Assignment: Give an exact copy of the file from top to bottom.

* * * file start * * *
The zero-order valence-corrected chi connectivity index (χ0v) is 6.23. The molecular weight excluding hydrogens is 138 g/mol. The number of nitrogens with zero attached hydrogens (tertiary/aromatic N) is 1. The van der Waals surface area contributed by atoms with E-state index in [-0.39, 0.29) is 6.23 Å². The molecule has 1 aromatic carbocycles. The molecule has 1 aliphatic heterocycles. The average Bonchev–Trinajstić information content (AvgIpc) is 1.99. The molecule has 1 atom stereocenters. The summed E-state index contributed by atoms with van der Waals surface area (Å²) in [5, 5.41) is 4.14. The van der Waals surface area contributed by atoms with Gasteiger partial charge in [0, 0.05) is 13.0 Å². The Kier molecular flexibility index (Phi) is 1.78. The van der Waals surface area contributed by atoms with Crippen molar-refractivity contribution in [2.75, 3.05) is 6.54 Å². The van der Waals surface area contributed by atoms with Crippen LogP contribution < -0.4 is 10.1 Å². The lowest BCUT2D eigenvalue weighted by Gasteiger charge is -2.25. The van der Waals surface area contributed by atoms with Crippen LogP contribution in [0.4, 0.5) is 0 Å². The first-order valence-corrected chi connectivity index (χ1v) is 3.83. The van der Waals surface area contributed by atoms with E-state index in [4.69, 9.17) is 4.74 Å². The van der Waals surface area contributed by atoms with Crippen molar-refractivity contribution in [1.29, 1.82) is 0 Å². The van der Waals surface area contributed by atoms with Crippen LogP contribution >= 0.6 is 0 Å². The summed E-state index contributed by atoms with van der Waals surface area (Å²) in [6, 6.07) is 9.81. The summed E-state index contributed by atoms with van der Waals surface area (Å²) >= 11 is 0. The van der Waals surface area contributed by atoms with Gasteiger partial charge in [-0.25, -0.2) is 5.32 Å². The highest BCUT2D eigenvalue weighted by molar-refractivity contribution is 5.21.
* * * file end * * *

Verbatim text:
The zero-order valence-corrected chi connectivity index (χ0v) is 6.23. The molecular weight excluding hydrogens is 138 g/mol. The number of nitrogens with zero attached hydrogens (tertiary/aromatic N) is 1. The van der Waals surface area contributed by atoms with E-state index in [-0.39, 0.29) is 6.23 Å². The molecule has 1 aromatic carbocycles. The molecule has 1 aliphatic heterocycles. The average Bonchev–Trinajstić information content (AvgIpc) is 1.99. The molecule has 1 atom stereocenters. The summed E-state index contributed by atoms with van der Waals surface area (Å²) in [5, 5.41) is 4.14. The van der Waals surface area contributed by atoms with Gasteiger partial charge in [0, 0.05) is 13.0 Å². The Kier molecular flexibility index (Phi) is 1.78. The van der Waals surface area contributed by atoms with Crippen molar-refractivity contribution in [2.75, 3.05) is 6.54 Å². The van der Waals surface area contributed by atoms with Crippen LogP contribution < -0.4 is 10.1 Å². The lowest BCUT2D eigenvalue weighted by Gasteiger charge is -2.25. The van der Waals surface area contributed by atoms with Crippen LogP contribution in [0.4, 0.5) is 0 Å². The first-order valence-corrected chi connectivity index (χ1v) is 3.83. The van der Waals surface area contributed by atoms with E-state index in [4.69, 9.17) is 4.74 Å². The van der Waals surface area contributed by atoms with Crippen molar-refractivity contribution in [1.29, 1.82) is 0 Å². The van der Waals surface area contributed by atoms with Crippen LogP contribution >= 0.6 is 0 Å². The summed E-state index contributed by atoms with van der Waals surface area (Å²) in [6, 6.07) is 9.81. The summed E-state index contributed by atoms with van der Waals surface area (Å²) >= 11 is 0. The van der Waals surface area contributed by atoms with Gasteiger partial charge in [-0.25, -0.2) is 5.32 Å². The highest BCUT2D eigenvalue weighted by molar-refractivity contribution is 5.21.